To modernize and compete in a global economy, Egypt needs to end the era of special benefits enjoyed by the military’s “mega-companies.” These handpicked winners often have access to state-owned land for business developments, favorable financing as well as tax-free status, says Michele Dunne, director of the Atlantic Council’s Rafik Hariri Center for the Middle East.

Indeed, the political instability and dysfunctional business climate on the macro scale create pain and uncertainty for everyday Egyptians such as Said Adel Gayid, whose tiny juice shop in downtown Cairo is stocked with bananas, oranges, melons and apples. The 55-year-old’s business depended on tourists who have yet to return. Young activists called on Egyptians to mark a year since Mubarak’s overthrow with a general strike, but Gayid says the protests should end. “We want the country to get back to work because the economy is weak,” he says.

‘We are still lacking’

Redah Mohamed Abdella, a father of four, contemplated the transition from an autocracy to a fledgling democracy as he sipped coffee between cab fares while cars and buses careened past, horns honking.

“President Mubarak was very bad. There was no work, no education in Egypt, and we are still lacking,” Abdella, 47, says. However, “ordinary people like myself have not felt the achievements of the revolution yet. Instead we are suffering.”

“The revolution was calling for bread, dignity and social justice,” Abdella says as a fight breaks out between another cab driver and a pedestrian. “None of that was achieved.”

A year ago, Tahrir Square was filled with hundreds of thousands of people chanting, “The army and the people are one hand!” They waved banners and Egyptian flags and hoisted their children on top of military tanks in praise of an army that sided with them by letting Mubarak fall.

But today, many Egyptians see the military as an impediment to a better world.

For the past year, a panel of Mubarak’s former generals has run the country, led by Field Marshal Hussein Tantawi. Known as the Supreme Council of the Armed Forces, it oversaw parliamentary elections completed in January but said the election of a new president with actual powers would have to wait. Protests erupted, forcing the council to set an election date in June.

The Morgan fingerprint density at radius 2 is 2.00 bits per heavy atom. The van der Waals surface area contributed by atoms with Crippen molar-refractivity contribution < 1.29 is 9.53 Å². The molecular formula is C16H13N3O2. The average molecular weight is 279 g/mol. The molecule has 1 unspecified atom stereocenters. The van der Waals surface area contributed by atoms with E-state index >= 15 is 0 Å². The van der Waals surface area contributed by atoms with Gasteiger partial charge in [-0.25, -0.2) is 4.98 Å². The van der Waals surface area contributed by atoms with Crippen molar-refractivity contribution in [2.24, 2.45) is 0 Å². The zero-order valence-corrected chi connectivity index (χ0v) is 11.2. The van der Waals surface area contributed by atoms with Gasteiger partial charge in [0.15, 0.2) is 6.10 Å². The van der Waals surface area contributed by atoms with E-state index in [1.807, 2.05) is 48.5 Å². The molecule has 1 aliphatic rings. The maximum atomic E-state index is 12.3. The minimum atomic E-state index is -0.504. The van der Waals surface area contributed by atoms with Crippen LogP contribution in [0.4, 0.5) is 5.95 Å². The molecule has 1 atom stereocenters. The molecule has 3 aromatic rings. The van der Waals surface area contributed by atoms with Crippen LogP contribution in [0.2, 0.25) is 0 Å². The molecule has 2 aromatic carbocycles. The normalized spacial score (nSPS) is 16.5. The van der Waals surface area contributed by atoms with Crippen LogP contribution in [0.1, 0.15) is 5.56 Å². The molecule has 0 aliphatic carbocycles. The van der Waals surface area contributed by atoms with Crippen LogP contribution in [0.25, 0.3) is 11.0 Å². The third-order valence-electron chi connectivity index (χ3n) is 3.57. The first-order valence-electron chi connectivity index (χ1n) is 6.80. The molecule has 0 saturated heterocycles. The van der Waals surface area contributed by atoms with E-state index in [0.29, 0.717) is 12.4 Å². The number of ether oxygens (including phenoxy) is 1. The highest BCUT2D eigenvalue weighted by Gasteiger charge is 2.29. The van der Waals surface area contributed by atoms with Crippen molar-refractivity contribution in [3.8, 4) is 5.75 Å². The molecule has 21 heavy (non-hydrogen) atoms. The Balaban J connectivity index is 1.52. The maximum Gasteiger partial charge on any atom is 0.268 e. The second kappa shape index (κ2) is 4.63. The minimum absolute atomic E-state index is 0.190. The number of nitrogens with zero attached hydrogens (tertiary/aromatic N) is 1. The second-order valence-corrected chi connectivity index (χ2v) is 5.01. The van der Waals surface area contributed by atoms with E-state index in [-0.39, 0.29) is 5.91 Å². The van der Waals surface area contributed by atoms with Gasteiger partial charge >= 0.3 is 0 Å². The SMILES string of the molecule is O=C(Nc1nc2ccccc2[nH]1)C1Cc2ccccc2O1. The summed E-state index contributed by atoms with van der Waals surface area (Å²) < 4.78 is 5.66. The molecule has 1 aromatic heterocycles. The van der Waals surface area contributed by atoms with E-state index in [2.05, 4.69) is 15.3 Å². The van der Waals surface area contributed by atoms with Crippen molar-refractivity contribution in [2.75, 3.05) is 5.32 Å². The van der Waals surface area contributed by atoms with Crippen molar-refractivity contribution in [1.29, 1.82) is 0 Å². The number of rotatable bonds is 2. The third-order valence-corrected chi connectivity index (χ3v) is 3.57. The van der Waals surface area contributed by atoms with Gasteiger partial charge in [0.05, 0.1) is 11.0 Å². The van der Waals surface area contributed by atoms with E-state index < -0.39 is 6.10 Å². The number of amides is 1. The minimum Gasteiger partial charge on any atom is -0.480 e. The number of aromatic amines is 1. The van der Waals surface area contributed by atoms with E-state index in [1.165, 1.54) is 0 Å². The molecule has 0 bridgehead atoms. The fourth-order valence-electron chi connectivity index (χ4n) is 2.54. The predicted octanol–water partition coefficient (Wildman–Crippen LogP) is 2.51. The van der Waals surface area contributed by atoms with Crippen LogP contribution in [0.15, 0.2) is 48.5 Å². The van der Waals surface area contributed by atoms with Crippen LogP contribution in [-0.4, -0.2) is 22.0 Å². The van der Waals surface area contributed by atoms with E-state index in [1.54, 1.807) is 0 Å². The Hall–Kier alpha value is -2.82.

Meanwhile, an emergency law enforced under Mubarak that allowed him to jail political opponents for years without trial has yet to be fully revoked. Since Mubarak’s ouster, security forces have detained 12,000 people, injured an additional 10,000 and killed dozens of demonstrators, says Ahmed Naguib, 34, an activist and spokesman for the Trustees Council of the Revolution.

“In one year, they did what Mubarak did in 12 years,” says Naguib, who unsuccessfully ran for parliament.

Mahmoud Afifi, spokesman for the April 6th Movement that galvanized opposition to Mubarak, says today’s Egypt is not what they fought for. “We want the military council to step down as soon as possible,” he says, sipping tea and checking messages on his phone.

Afifi says he and those in his movement feel the elections they had hoped would lead to democratic reforms have in some ways done the opposite. Voters gave 75% of seats in the lower house of parliament to parties associated with the once-banned Muslim Brotherhood and the radical Salafists. Both parties are described as Islamist, meaning they seek a government that abides by some form of law based on the teachings of the Quran. The Salafists are seen as harsher, demanding an Islamic theocracy like the one in Iran.

Egyptians complain that the Islamist parliament has yet to take steps to improve the country’s economy or reform a court system that the military still uses as a weapon against dissent.

“It’s anarchy,” says Abdella, the cab driver. Because the revolution was leaderless, he says, other countries still “have no one to deal with.”